Thursday, June 20, 2024
Home Change Makers Women, Children Conservationists Share Gardening Benefits 

Women, Children Conservationists Share Gardening Benefits 

by Jacquiline Nakandi
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By Ritah Mukasa

For years, Momo Amelia Masiko lived a stressful life. She did business and engaged in several activities hoping to find happiness in vain. It was not until she started gardening and conserving the environment that she felt good. 

With time, she realized that was her purpose on earth. She now mentors people and inspires communities to embrace gardening and fight littering such that they live in clean environments. 

She also sells plants and rents out her garden for photoshoots and small parties.

To Masiko, God creates people for a purpose but it’s up to every individual to discover and fulfil their purpose on earth.

Last weekend, she hosted a group of 30 women and children who are gardeners and nature lovers. They belong to Titus 2 women, a mentorship group that strives to impact families, especially women and children to live purposeful lives. They do mentorships, counselling, prayer sessions and fellowships where they discuss issues that affect individuals and families.  

They prayed for the children to continue along the right way of conserving nature. Photos by Ritah Mukasa

Beatrice Akello Omonuk their head says, every month they have a theme and in May they are exploring the benefits of gardening and environmental conservation.

She says, many studies confirm that gardens and green spaces improve people’s physical, social and mental health. 

“Gardening also nourishes the soul and it earns you money from the confines of your home. We should all embrace it,” she says.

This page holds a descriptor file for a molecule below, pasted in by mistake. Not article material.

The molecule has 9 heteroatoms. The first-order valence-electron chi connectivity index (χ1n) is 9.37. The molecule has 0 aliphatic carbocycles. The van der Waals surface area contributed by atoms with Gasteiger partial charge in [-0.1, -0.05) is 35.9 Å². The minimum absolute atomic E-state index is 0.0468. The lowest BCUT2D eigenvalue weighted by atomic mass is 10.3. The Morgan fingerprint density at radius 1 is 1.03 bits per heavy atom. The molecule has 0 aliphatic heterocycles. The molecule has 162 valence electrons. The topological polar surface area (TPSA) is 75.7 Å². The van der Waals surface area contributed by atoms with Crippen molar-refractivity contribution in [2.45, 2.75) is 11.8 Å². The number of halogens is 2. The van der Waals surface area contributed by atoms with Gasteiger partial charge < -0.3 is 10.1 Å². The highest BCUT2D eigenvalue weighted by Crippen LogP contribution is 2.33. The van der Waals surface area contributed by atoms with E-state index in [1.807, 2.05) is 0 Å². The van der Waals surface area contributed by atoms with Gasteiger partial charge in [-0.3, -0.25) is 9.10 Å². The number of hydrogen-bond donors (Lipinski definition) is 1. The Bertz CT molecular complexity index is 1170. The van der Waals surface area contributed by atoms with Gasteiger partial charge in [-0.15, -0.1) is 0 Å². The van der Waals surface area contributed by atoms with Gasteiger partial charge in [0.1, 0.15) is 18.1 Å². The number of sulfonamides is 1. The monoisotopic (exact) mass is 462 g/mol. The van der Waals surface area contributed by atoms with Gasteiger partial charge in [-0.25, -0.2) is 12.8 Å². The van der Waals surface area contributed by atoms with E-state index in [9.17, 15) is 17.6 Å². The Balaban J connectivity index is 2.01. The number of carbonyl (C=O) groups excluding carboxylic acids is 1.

“Whenever I see a beautiful garden, I visualize heaven because that is how it is described,” she adds.

Among the group was Celine Nabbale Kalabo, a year five pupil of Aspen Junior School who is an ardent gardener. She came along with members of her school gardening club and shared how she offers them free gardening sessions.

Meanwhile, Akello thanked Masiko for opening her beautiful garden to people.

In the same vein, Evelyn Okot, another member encouraged people to have gardens even if they are renting. 

“I lost out on many years because I wanted to first own a home then have a garden little knowing I could have a beautiful garden in a rental,” she says.

She also urged parents to engage children in gardening instead of buying them expensive toys and giving them several hours of screen time.

The environment is our responsibility 

The way humans destroy the environment irks Masiko so much that she wonders whether people acknowledge the fact that protecting nature is everyone’s responsibility.

“The destruction in Gaza, Ukraine, Somalia and Sudan reduces me to tears. Let alone the garbage strewn in homes and on the streets in our country,” she adds. 

Many animals live in cleaner environments according to Masiko and it surprises her that people pay to go and see them but they don’t copy what they see.

“We are supposed to take care of God’s creation not destroy it. Conserve the forests, rivers and lakes. Also, clean your communities,” she says.

Nature and a good environment improve wellness and caring for plants teaches one to care for themselves, and be patient and generous. 

“Nature gives us clean air, and food and is therapeutic. It cools you down from anxiety and stress and brings people together to be creative and purposeful,” she says.

To Masiko, life is meaningless without nature.

LEAD PHOTO CAPTION: Momo Amelia Masiko (third from left) with the children gardeners.

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